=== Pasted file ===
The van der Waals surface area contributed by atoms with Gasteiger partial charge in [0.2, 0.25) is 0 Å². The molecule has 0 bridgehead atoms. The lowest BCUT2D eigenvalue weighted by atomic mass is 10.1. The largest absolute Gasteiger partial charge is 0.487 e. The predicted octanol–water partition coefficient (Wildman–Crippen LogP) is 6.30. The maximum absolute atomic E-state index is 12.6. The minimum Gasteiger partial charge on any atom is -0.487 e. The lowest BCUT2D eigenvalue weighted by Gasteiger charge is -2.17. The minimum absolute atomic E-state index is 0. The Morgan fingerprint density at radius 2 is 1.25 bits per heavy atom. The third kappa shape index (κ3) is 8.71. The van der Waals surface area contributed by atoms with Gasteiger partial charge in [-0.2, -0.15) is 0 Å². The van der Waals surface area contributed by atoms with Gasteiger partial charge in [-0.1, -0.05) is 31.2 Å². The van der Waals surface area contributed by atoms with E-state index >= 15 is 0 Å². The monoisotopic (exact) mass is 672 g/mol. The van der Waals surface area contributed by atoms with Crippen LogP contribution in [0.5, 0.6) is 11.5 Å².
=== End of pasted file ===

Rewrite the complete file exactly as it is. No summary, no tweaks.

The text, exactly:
The van der Waals surface area contributed by atoms with Gasteiger partial charge in [0.2, 0.25) is 0 Å². The molecule has 0 bridgehead atoms. The lowest BCUT2D eigenvalue weighted by atomic mass is 10.1. The largest absolute Gasteiger partial charge is 0.487 e. The predicted octanol–water partition coefficient (Wildman–Crippen LogP) is 6.30. The maximum absolute atomic E-state index is 12.6. The minimum Gasteiger partial charge on any atom is -0.487 e. The lowest BCUT2D eigenvalue weighted by Gasteiger charge is -2.17. The minimum absolute atomic E-state index is 0. The Morgan fingerprint density at radius 2 is 1.25 bits per heavy atom. The third kappa shape index (κ3) is 8.71. The van der Waals surface area contributed by atoms with Gasteiger partial charge in [-0.2, -0.15) is 0 Å². The van der Waals surface area contributed by atoms with Gasteiger partial charge in [-0.1, -0.05) is 31.2 Å². The van der Waals surface area contributed by atoms with E-state index >= 15 is 0 Å². The monoisotopic (exact) mass is 672 g/mol. The van der Waals surface area contributed by atoms with Crippen LogP contribution in [0.5, 0.6) is 11.5 Å².